Multiple myeloma (MM) is closely dependent on cross-talk between malignant plasma cells and cellular components of the inflammatory/immunosuppressive bone marrow milieu, which promotes disease progression, drug resistance, neo-angiogenesis, bone destruction and immune-impairment. We investigated the relevance of inflammatory genes in predicting disease evolution and patient survival. A bioinformatics study by Ingenuity Pathway Analysis on gene expression profiling dataset of monoclonal gammopathy of undetermined significance, smoldering and symptomatic-MM, identified inflammatory and cytokine/chemokine pathways as the most progressively affected during disease evolution. We then selected 20 candidate genes involved in B-cell inflammation and we investigated their role in predicting clinical outcome, through univariate and multivariate analyses (log-rank test, logistic regression and Cox-regression model). We defined an 8-genes signature (IL8, IL10, IL17A, CCL3, CCL5, VEGFA, EBI3 and NOS2) identifying each condition (MGUS/smoldering/symptomatic-MM) with 84% accuracy. Moreover, six genes (IFNG, IL2, LTA, CCL2, VEGFA, CCL3) were found independently correlated with patients' survival. Patients whose MM cells expressed high levels of Th1 cytokines (IFNG/LTA/IL2/CCL2) and low levels of CCL3 and VEGFA, experienced the longest survival. On these six genes, we built a prognostic risk score that was validated in three additional independent datasets. In this study, we provide proof-of-concept that inflammation has a critical role in MM patient progression and survival. The inflammatory-gene prognostic signature validated in different datasets clearly indicates novel opportunities for personalized anti-MM treatment.

Botta C., Di Martino M.T., Ciliberto D., Cuce M., Correale P., Rossi M., et al. (2016). A gene expression inflammatory signature specifically predicts multiple myeloma evolution and patients survival. BLOOD CANCER JOURNAL, 6(12), e511-e511 [10.1038/bcj.2016.118].

A gene expression inflammatory signature specifically predicts multiple myeloma evolution and patients survival

Botta C.;
2016

Abstract

Multiple myeloma (MM) is closely dependent on cross-talk between malignant plasma cells and cellular components of the inflammatory/immunosuppressive bone marrow milieu, which promotes disease progression, drug resistance, neo-angiogenesis, bone destruction and immune-impairment. We investigated the relevance of inflammatory genes in predicting disease evolution and patient survival. A bioinformatics study by Ingenuity Pathway Analysis on gene expression profiling dataset of monoclonal gammopathy of undetermined significance, smoldering and symptomatic-MM, identified inflammatory and cytokine/chemokine pathways as the most progressively affected during disease evolution. We then selected 20 candidate genes involved in B-cell inflammation and we investigated their role in predicting clinical outcome, through univariate and multivariate analyses (log-rank test, logistic regression and Cox-regression model). We defined an 8-genes signature (IL8, IL10, IL17A, CCL3, CCL5, VEGFA, EBI3 and NOS2) identifying each condition (MGUS/smoldering/symptomatic-MM) with 84% accuracy. Moreover, six genes (IFNG, IL2, LTA, CCL2, VEGFA, CCL3) were found independently correlated with patients' survival. Patients whose MM cells expressed high levels of Th1 cytokines (IFNG/LTA/IL2/CCL2) and low levels of CCL3 and VEGFA, experienced the longest survival. On these six genes, we built a prognostic risk score that was validated in three additional independent datasets. In this study, we provide proof-of-concept that inflammation has a critical role in MM patient progression and survival. The inflammatory-gene prognostic signature validated in different datasets clearly indicates novel opportunities for personalized anti-MM treatment.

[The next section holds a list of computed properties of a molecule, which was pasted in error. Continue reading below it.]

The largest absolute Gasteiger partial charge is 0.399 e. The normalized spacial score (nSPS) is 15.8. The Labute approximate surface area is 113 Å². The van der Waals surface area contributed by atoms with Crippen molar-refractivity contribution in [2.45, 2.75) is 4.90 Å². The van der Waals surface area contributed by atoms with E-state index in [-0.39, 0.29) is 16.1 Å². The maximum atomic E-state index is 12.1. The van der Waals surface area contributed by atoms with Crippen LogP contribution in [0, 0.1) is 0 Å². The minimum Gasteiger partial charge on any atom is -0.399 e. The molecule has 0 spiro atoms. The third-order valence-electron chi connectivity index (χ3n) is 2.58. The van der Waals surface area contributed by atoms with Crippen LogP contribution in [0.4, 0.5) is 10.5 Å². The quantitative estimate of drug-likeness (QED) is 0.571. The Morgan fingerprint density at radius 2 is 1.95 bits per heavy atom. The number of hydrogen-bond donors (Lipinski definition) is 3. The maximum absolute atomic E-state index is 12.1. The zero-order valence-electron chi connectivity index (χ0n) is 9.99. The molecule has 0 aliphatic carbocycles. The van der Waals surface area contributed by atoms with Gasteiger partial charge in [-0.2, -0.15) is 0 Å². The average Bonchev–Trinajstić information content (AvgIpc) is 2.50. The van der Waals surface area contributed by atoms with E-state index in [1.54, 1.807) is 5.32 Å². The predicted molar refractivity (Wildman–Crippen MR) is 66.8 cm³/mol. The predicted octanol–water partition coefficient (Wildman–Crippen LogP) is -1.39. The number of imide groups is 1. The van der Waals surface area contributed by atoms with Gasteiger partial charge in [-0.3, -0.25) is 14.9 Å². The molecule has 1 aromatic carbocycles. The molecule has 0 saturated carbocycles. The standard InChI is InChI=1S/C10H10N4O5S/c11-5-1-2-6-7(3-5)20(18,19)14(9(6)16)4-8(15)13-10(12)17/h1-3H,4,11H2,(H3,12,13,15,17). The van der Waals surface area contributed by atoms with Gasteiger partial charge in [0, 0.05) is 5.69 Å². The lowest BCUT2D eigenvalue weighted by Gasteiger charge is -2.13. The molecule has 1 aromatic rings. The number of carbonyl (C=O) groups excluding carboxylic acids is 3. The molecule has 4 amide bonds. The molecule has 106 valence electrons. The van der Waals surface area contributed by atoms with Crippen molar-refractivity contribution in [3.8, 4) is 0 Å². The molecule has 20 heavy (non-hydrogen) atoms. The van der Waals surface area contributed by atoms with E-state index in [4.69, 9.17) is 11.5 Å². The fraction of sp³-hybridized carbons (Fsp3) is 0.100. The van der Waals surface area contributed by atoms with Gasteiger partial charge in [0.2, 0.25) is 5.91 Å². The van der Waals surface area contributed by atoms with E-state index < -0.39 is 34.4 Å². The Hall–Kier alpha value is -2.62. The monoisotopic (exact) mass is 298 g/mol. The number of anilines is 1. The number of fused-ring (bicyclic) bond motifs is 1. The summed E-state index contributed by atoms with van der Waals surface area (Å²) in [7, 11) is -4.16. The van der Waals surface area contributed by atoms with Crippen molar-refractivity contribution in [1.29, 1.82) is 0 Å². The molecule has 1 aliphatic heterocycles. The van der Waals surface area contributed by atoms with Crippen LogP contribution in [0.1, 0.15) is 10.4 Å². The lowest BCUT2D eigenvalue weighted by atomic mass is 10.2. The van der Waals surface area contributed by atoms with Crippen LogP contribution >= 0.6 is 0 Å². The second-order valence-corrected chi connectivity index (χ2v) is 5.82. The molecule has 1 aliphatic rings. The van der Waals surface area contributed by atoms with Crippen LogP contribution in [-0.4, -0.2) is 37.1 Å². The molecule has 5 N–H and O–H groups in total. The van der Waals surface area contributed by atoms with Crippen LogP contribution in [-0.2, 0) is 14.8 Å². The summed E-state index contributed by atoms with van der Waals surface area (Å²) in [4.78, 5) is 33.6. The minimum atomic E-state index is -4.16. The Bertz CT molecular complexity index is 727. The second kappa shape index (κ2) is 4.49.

Botta C., Di Martino M.T., Ciliberto D., Cuce M., Correale P., Rossi M., et al. (2016). A gene expression inflammatory signature specifically predicts multiple myeloma evolution and patients survival. BLOOD CANCER JOURNAL, 6(12), e511-e511 [10.1038/bcj.2016.118].
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Utilizza questo identificativo per citare o creare un link a questo documento: http://hdl.handle.net/10447/513363
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